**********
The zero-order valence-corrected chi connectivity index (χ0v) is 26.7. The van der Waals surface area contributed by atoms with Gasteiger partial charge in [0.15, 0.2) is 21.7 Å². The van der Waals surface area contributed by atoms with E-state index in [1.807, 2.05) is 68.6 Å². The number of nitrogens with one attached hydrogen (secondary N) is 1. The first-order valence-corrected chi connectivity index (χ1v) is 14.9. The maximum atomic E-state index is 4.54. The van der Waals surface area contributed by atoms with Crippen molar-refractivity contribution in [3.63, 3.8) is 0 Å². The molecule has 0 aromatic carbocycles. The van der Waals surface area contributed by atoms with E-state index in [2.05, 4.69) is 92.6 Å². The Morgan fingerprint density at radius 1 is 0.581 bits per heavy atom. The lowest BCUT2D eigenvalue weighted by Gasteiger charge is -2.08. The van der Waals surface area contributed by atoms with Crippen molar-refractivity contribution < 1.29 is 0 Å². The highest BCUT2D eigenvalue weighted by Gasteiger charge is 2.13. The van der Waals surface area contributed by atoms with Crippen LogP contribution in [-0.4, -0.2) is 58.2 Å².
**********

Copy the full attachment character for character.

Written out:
The zero-order valence-corrected chi connectivity index (χ0v) is 26.7. The van der Waals surface area contributed by atoms with Gasteiger partial charge in [0.15, 0.2) is 21.7 Å². The van der Waals surface area contributed by atoms with E-state index in [1.807, 2.05) is 68.6 Å². The number of nitrogens with one attached hydrogen (secondary N) is 1. The first-order valence-corrected chi connectivity index (χ1v) is 14.9. The maximum atomic E-state index is 4.54. The van der Waals surface area contributed by atoms with Crippen molar-refractivity contribution in [3.63, 3.8) is 0 Å². The molecule has 0 aromatic carbocycles. The van der Waals surface area contributed by atoms with E-state index in [2.05, 4.69) is 92.6 Å². The Morgan fingerprint density at radius 1 is 0.581 bits per heavy atom. The lowest BCUT2D eigenvalue weighted by Gasteiger charge is -2.08. The van der Waals surface area contributed by atoms with Crippen molar-refractivity contribution < 1.29 is 0 Å². The highest BCUT2D eigenvalue weighted by Gasteiger charge is 2.13. The van der Waals surface area contributed by atoms with Crippen LogP contribution in [-0.4, -0.2) is 58.2 Å².